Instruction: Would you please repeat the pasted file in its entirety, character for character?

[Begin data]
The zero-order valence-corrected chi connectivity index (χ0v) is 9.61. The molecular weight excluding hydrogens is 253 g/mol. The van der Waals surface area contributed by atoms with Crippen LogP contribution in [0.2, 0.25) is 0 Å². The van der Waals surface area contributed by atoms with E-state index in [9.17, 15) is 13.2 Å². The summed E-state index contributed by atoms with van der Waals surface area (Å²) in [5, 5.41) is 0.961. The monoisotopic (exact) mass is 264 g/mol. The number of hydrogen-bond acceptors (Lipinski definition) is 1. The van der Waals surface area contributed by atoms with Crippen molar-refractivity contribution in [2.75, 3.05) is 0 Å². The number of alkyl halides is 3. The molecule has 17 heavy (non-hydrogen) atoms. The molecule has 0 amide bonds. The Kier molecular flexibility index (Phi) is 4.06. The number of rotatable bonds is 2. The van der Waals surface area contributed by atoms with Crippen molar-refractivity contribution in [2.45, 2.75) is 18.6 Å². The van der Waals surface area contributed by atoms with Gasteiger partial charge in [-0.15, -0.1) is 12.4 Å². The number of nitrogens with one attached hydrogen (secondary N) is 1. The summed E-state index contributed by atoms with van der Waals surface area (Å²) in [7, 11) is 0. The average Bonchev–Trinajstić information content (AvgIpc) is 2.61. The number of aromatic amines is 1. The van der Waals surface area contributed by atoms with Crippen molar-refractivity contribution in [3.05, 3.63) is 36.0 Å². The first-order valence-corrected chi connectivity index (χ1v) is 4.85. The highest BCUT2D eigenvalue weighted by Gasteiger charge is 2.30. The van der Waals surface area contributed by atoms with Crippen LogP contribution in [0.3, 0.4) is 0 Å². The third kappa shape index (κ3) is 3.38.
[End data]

The zero-order valence-corrected chi connectivity index (χ0v) is 9.61. The molecular weight excluding hydrogens is 253 g/mol. The van der Waals surface area contributed by atoms with Crippen LogP contribution in [0.2, 0.25) is 0 Å². The van der Waals surface area contributed by atoms with E-state index in [9.17, 15) is 13.2 Å². The summed E-state index contributed by atoms with van der Waals surface area (Å²) in [5, 5.41) is 0.961. The monoisotopic (exact) mass is 264 g/mol. The number of hydrogen-bond acceptors (Lipinski definition) is 1. The van der Waals surface area contributed by atoms with Crippen molar-refractivity contribution in [2.75, 3.05) is 0 Å². The number of alkyl halides is 3. The molecule has 17 heavy (non-hydrogen) atoms. The molecule has 0 amide bonds. The Kier molecular flexibility index (Phi) is 4.06. The number of rotatable bonds is 2. The van der Waals surface area contributed by atoms with Crippen molar-refractivity contribution in [2.45, 2.75) is 18.6 Å². The van der Waals surface area contributed by atoms with Gasteiger partial charge in [-0.15, -0.1) is 12.4 Å². The number of nitrogens with one attached hydrogen (secondary N) is 1. The summed E-state index contributed by atoms with van der Waals surface area (Å²) in [7, 11) is 0. The average Bonchev–Trinajstić information content (AvgIpc) is 2.61. The number of aromatic amines is 1. The van der Waals surface area contributed by atoms with Crippen molar-refractivity contribution in [3.05, 3.63) is 36.0 Å². The first-order valence-corrected chi connectivity index (χ1v) is 4.85. The highest BCUT2D eigenvalue weighted by Gasteiger charge is 2.30. The van der Waals surface area contributed by atoms with Crippen LogP contribution in [0.3, 0.4) is 0 Å². The third kappa shape index (κ3) is 3.38.